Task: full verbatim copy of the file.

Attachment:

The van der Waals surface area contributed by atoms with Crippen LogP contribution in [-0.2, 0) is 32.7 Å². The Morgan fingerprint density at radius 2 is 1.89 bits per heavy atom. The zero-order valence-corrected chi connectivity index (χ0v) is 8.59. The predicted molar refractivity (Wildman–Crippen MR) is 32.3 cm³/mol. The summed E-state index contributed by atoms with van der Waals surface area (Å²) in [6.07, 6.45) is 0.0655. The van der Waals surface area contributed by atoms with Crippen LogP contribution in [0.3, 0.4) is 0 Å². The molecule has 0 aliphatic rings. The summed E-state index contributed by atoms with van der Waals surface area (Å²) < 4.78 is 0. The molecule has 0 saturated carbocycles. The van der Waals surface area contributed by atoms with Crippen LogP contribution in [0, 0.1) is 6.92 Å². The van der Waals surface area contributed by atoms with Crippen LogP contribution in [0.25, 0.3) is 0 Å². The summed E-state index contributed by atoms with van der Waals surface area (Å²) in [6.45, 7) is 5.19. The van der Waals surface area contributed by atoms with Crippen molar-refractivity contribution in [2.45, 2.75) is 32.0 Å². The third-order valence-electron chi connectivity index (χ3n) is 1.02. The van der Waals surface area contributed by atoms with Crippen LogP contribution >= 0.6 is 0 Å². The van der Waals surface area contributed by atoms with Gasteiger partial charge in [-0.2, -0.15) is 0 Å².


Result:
The van der Waals surface area contributed by atoms with Crippen LogP contribution in [-0.2, 0) is 32.7 Å². The Morgan fingerprint density at radius 2 is 1.89 bits per heavy atom. The zero-order valence-corrected chi connectivity index (χ0v) is 8.59. The predicted molar refractivity (Wildman–Crippen MR) is 32.3 cm³/mol. The summed E-state index contributed by atoms with van der Waals surface area (Å²) in [6.07, 6.45) is 0.0655. The van der Waals surface area contributed by atoms with Crippen LogP contribution in [0.3, 0.4) is 0 Å². The molecule has 0 aliphatic rings. The summed E-state index contributed by atoms with van der Waals surface area (Å²) < 4.78 is 0. The molecule has 0 saturated carbocycles. The van der Waals surface area contributed by atoms with Crippen LogP contribution in [0, 0.1) is 6.92 Å². The van der Waals surface area contributed by atoms with Crippen LogP contribution in [0.25, 0.3) is 0 Å². The summed E-state index contributed by atoms with van der Waals surface area (Å²) in [6.45, 7) is 5.19. The van der Waals surface area contributed by atoms with Crippen molar-refractivity contribution in [2.45, 2.75) is 32.0 Å². The third-order valence-electron chi connectivity index (χ3n) is 1.02. The van der Waals surface area contributed by atoms with Crippen LogP contribution >= 0.6 is 0 Å². The van der Waals surface area contributed by atoms with Gasteiger partial charge in [-0.2, -0.15) is 0 Å².